Bloomington gets new city commission on public safety with 6–3 city council vote.

At its regular Wednesday meeting, on a  6–3 vote, Bloomington’s city council established a new commission that will be called the Community Advisory on Public Safety (CAPS) commission.

The new commission has the goal to “increase the safety of all Bloomington community members, especially those often marginalized due to race, disability, gender, sexual identity, or sexual orientation.”

Dissenting were Jim Sims, Susan Sandberg, and Sue Sgambelluri.

The three are also members of the city council’s standing public safety committee, which reviewed the ordinance at two meetings—one in late October  and another one last week. Their lack of support for the new commission was conveyed by abstentions on the committee’s vote.

As members of the city council’s public safety standing committee, the three who dissented will now share in the committee’s job to make recommendations for appointments to the 11-member CAPS commission. Members are supposed to include Black, Latinx, other people of color, people with disabilities, people who are non-cisgender, and members of other marginalized groups.

Sims, who chairs the council’s public safety committee, told The Square Beacon, “I was in the minority on the vote. The majority wanted this, and it is now my responsibility to participate and make it work.” Continue reading “Bloomington gets new city commission on public safety with 6–3 city council vote.”

Vote to create new commission on public safety set for Wednesday meeting of Bloomington’s city council

On Wednesday (Nov. 18), Bloomington’s city council will be voting on the question of establishing a new 11-member commission with the name: Community Advisory on Public Safety (CAPS) Commission.

The new commission would have the goal to “increase the safety of all Bloomington community members, especially those often marginalized due to race, disability, gender, sexual identity, or sexual orientation.”

The idea for the commission grew out of a national conversation about different approaches to policing that emerged this last summer.

In May, George Floyd, a 46-year-old Black man was killed by a Minneapolis police officer who pinned him down with a knee-on-neck hold, which was documented on video. That came after Breonna Taylor, a 26-year-old Black woman was killed by Louisville police officers in March. They were serving a no-knock search warrant shortly after midnight.

Response to national events was localized over the summer in the form of demonstrations, public meetings, and scrutiny of local area law enforcement. Bloomington police department statistics on use of force and arrests show a disparate impact on the Black community.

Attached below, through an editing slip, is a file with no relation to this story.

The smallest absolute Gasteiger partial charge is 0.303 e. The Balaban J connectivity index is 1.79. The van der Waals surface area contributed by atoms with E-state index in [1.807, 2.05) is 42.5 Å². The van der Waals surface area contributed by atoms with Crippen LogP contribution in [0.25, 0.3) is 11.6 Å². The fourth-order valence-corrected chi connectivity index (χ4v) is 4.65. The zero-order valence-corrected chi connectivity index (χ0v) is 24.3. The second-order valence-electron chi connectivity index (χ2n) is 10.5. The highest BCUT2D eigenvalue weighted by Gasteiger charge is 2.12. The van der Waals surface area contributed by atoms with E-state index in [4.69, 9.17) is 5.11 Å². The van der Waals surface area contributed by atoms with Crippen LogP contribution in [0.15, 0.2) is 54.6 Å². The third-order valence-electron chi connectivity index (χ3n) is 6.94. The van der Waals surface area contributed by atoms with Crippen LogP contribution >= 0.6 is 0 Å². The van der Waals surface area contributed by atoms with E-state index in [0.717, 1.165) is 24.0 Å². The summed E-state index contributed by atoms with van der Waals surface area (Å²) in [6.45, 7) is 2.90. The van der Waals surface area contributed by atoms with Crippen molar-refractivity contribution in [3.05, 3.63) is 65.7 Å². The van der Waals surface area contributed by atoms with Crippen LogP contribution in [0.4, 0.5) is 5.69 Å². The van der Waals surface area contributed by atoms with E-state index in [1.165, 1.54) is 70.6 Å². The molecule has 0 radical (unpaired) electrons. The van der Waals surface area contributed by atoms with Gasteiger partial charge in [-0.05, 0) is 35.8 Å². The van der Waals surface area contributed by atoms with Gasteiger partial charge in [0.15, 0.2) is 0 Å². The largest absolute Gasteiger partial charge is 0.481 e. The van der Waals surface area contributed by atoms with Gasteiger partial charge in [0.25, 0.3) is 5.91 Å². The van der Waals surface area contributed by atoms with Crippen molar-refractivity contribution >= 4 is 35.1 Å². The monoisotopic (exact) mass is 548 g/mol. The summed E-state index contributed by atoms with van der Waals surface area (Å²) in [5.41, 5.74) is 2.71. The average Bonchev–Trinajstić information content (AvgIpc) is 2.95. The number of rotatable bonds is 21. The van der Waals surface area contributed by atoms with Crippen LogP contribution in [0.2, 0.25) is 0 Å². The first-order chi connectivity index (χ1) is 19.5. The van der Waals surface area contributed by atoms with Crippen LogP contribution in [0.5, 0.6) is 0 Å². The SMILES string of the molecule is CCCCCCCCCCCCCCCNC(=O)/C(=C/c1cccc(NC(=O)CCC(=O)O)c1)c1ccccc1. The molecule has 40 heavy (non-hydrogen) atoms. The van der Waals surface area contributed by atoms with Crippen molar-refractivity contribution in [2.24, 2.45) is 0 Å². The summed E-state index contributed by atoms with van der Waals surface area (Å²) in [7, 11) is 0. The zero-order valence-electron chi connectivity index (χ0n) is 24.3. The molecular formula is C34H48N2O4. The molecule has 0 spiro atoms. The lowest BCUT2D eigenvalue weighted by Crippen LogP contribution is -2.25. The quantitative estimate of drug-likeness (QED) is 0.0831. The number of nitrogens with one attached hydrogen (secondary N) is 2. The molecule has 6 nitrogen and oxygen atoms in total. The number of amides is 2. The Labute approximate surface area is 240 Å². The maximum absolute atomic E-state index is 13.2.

Councilmember Isabel Piedmont-Smith, a co-sponsor of the ordinance that would establish the CAPS commission, said at a meeting of the council’s four-member public safety committee in late October: “We have heard from many constituents that members of our community do not feel safe. They’ve told us this in emails, conversations, petitions, and public meetings.”

Continue reading “Vote to create new commission on public safety set for Wednesday meeting of Bloomington’s city council”

Bloomington city commission on public safety pitched by 3 councilmembers, gets lukewarm response from council standing committee

At its meeting last Wednesday, the Bloomington city council’s standing committee on public safety considered an ordinance that would establish a new city commission.

The 11-member commission would be called the Community Advisory on Public Safety Commission, which yields CAPS as an acronym. Its goal, according to the ordinance, would be to “to increase the safety of all Bloomington community members, especially those often marginalized due to race, disability, gender, sexual identity, or sexual orientation.”

According to the ordinance wording, the commission’s membership, which would be appointed by the city council, is to include people who are Black, Latinx, other people of color, people with disabilities, people who are non-cisgender, and members of other marginalized groups.

The ordinance grew in part out of a national movement over the summer that came in response to police violence against Black people, including the killings of George Floyd in Minneapolis and Breonna Taylor in Louisville.

The ordinance creating the commission is sponsored by three councilmembers: Matt Flaherty, Kate Rosenbarger, and Isabel Piedmont-Smith. Of the three, Piedmont-Smith is the one who is a member of the standing committee on public safety. The other three members of the committee are: Jim Sims (chair), Sue Sgambelluri, and Susan Sandberg.

After a couple hours of deliberation on Wednesday, Sims, Sgambelluri, and Sandberg seemed ready to send the proposal back to the full city council without their support—by abstaining from a committee vote.

In the end, they voted to hold another committee meeting on the topic. Continue reading “Bloomington city commission on public safety pitched by 3 councilmembers, gets lukewarm response from council standing committee”